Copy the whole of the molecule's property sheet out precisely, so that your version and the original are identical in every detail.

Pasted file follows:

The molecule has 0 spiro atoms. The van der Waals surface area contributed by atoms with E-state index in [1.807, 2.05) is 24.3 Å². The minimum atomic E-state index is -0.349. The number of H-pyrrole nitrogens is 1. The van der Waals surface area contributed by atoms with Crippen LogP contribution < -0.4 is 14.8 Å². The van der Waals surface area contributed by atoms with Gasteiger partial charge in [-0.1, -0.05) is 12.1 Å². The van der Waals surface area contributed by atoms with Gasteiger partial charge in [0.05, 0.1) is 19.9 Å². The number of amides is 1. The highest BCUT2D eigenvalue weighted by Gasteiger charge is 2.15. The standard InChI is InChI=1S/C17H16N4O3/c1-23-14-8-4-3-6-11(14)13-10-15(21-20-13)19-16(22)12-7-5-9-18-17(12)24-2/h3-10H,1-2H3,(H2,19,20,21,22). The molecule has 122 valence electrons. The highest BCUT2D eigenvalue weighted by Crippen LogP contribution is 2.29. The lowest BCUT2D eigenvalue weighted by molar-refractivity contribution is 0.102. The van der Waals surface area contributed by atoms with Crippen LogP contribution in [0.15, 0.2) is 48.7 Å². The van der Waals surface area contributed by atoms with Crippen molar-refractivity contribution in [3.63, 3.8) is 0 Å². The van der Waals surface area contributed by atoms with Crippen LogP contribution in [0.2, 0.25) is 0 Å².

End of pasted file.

The molecule has 0 spiro atoms. The van der Waals surface area contributed by atoms with E-state index in [1.807, 2.05) is 24.3 Å². The minimum atomic E-state index is -0.349. The number of H-pyrrole nitrogens is 1. The van der Waals surface area contributed by atoms with Crippen LogP contribution < -0.4 is 14.8 Å². The van der Waals surface area contributed by atoms with Gasteiger partial charge in [-0.1, -0.05) is 12.1 Å². The van der Waals surface area contributed by atoms with Gasteiger partial charge in [0.05, 0.1) is 19.9 Å². The number of amides is 1. The highest BCUT2D eigenvalue weighted by Gasteiger charge is 2.15. The standard InChI is InChI=1S/C17H16N4O3/c1-23-14-8-4-3-6-11(14)13-10-15(21-20-13)19-16(22)12-7-5-9-18-17(12)24-2/h3-10H,1-2H3,(H2,19,20,21,22). The molecule has 122 valence electrons. The highest BCUT2D eigenvalue weighted by Crippen LogP contribution is 2.29. The lowest BCUT2D eigenvalue weighted by molar-refractivity contribution is 0.102. The van der Waals surface area contributed by atoms with Crippen LogP contribution in [0.15, 0.2) is 48.7 Å². The van der Waals surface area contributed by atoms with Crippen molar-refractivity contribution in [3.63, 3.8) is 0 Å². The van der Waals surface area contributed by atoms with Crippen LogP contribution in [0.2, 0.25) is 0 Å².